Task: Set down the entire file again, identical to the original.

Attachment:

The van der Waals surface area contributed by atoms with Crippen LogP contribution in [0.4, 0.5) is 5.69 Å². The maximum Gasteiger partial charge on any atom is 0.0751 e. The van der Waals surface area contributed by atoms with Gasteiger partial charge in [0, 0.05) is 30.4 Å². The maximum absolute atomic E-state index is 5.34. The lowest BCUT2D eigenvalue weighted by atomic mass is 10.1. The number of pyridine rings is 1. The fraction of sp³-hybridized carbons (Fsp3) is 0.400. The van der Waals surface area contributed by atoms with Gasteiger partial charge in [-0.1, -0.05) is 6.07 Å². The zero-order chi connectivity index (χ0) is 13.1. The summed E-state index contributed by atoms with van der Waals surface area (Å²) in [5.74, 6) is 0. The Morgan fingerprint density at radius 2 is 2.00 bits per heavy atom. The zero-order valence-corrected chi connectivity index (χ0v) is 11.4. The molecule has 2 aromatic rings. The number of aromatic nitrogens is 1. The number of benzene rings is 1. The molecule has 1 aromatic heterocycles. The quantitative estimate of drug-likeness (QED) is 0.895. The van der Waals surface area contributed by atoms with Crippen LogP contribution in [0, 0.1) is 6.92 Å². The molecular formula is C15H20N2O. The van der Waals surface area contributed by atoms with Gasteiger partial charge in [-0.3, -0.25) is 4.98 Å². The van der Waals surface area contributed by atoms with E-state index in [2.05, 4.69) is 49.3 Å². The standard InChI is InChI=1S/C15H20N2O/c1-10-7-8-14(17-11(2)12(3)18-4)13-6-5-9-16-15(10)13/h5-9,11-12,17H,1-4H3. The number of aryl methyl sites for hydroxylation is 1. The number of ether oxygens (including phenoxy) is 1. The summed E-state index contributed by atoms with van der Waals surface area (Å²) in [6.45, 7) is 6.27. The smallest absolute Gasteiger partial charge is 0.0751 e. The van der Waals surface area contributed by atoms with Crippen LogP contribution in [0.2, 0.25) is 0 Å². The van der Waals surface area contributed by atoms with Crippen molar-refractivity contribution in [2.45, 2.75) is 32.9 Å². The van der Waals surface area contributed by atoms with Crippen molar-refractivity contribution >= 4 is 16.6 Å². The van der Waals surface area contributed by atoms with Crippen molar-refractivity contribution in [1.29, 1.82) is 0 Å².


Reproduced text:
The van der Waals surface area contributed by atoms with Crippen LogP contribution in [0.4, 0.5) is 5.69 Å². The maximum Gasteiger partial charge on any atom is 0.0751 e. The van der Waals surface area contributed by atoms with Gasteiger partial charge in [0, 0.05) is 30.4 Å². The maximum absolute atomic E-state index is 5.34. The lowest BCUT2D eigenvalue weighted by atomic mass is 10.1. The number of pyridine rings is 1. The fraction of sp³-hybridized carbons (Fsp3) is 0.400. The van der Waals surface area contributed by atoms with Gasteiger partial charge in [-0.1, -0.05) is 6.07 Å². The zero-order chi connectivity index (χ0) is 13.1. The summed E-state index contributed by atoms with van der Waals surface area (Å²) in [5.74, 6) is 0. The Morgan fingerprint density at radius 2 is 2.00 bits per heavy atom. The zero-order valence-corrected chi connectivity index (χ0v) is 11.4. The molecule has 2 aromatic rings. The number of aromatic nitrogens is 1. The number of benzene rings is 1. The molecule has 1 aromatic heterocycles. The quantitative estimate of drug-likeness (QED) is 0.895. The van der Waals surface area contributed by atoms with Crippen LogP contribution in [0, 0.1) is 6.92 Å². The molecular formula is C15H20N2O. The van der Waals surface area contributed by atoms with Gasteiger partial charge in [-0.3, -0.25) is 4.98 Å². The van der Waals surface area contributed by atoms with E-state index in [2.05, 4.69) is 49.3 Å². The standard InChI is InChI=1S/C15H20N2O/c1-10-7-8-14(17-11(2)12(3)18-4)13-6-5-9-16-15(10)13/h5-9,11-12,17H,1-4H3. The number of aryl methyl sites for hydroxylation is 1. The number of ether oxygens (including phenoxy) is 1. The summed E-state index contributed by atoms with van der Waals surface area (Å²) in [6.45, 7) is 6.27. The smallest absolute Gasteiger partial charge is 0.0751 e. The van der Waals surface area contributed by atoms with Crippen LogP contribution in [0.2, 0.25) is 0 Å². The van der Waals surface area contributed by atoms with Crippen molar-refractivity contribution in [2.45, 2.75) is 32.9 Å². The van der Waals surface area contributed by atoms with Crippen molar-refractivity contribution >= 4 is 16.6 Å². The van der Waals surface area contributed by atoms with Crippen molar-refractivity contribution in [1.29, 1.82) is 0 Å².